A young executive hunts down his father’s killer in director Akira Kurosawa’s scathing The Bad Sleep Well. Continuing his legendary collaboration with actor Toshiro Mifune, Kurosawa combines elements of Hamlet and American film noir to chilling effect in exposing the corrupt boardrooms of postwar corporate Japan. —The Criterion Collection
The son of an army officer, Kurosawa studied art before gravitating to film as a means of supporting himself. He served seven years as an assistant to director Kajiro Yamamoto before he began his own directorial career with Sanshiro Sugata (1943), a film about the 19th century struggle for supremacy between adherents of judo and jujitsu that so impressed the military government, he was prevailed upon to make a sequel (Sanshiro Sugata Part Two). Following the end of World War II, Kurosawa’s career gathered speed with a series of films that cut across all genres, from crime thrillers to period dramas. Among the latter, his Rashomon (1951) became the first postwar Japanese film to find wide favor with Western audiences. It was Kurosawa’s The Seven Samurai (1954), however, that made the largest impact of any of his movies outside of Japan. Although heavily cut for its original release, this three-hour-plus medieval action drama, shot with painstaking… read more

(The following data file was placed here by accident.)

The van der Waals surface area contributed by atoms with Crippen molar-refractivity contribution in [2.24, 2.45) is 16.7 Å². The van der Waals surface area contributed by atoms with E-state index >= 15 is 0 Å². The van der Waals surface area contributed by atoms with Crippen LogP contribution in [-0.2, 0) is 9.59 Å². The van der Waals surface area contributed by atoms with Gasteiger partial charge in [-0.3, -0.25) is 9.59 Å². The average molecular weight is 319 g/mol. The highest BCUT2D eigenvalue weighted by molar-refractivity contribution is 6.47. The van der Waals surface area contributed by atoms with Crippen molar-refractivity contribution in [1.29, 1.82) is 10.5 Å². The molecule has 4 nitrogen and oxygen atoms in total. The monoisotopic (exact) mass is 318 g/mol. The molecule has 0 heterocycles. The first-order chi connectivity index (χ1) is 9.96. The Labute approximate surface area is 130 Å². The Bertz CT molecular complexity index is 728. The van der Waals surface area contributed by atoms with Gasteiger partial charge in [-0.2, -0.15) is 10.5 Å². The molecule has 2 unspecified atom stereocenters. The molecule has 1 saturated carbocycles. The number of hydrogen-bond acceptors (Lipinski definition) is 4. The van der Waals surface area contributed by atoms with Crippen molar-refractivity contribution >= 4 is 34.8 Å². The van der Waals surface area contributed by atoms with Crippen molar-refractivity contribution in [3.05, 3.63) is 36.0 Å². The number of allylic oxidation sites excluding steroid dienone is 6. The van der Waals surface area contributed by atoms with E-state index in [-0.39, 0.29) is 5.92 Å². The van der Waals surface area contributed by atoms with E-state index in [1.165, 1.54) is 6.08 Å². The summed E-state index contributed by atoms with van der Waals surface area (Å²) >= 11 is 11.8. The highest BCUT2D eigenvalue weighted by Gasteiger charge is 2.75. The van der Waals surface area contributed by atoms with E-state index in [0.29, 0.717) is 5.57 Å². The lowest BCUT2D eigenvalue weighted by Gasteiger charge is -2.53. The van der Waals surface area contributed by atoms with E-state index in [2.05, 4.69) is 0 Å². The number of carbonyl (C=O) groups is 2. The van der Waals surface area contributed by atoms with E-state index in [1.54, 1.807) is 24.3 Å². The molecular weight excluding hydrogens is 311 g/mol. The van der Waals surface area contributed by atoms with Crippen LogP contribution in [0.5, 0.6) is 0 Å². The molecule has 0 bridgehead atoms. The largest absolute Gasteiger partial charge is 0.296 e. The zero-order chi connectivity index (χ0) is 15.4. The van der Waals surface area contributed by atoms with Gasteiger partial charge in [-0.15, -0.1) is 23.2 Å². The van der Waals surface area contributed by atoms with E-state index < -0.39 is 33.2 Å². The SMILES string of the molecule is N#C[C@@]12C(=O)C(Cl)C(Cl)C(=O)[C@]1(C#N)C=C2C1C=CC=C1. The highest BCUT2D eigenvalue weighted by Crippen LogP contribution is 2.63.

Here Kurosawa is clear: the only thing worse than the press is corporate greed. The men in this film are willing to die for their company. Blind faith, even in family, is wrong. The protagonist must get his hands dirty in order to do what is right. I wish someone was brave enough to tell this story today. Interesting to watch where insert shots are used. A lot of solid 3 & 4 person shots. "A man with a full stomach doesn't bother with snacks."
Kurosawa’s corporate thriller, rooted in Shakespeare’s Hamlet, whiffs at something rotten in the state of Japan. A jarring and evocative portrayal of corruption in the newly-industrialised, post-war economy, galvanised by Kurosawa’s roving camera along with chilling performances.
Nowhere near as good as Kurosawa's other corporate noir High and Low, The Bad Sleep Well boasts some terrific scenes but never quite picks up the pace. It's almost painfully slow in parts, and could have done with an editor. Toshiro Mifune is cast against type, and I'm not sure if it quite works. He's never allowed to cultivate much of a presence. None the less some amazing stuff here, and, hey, it's Kurosawa!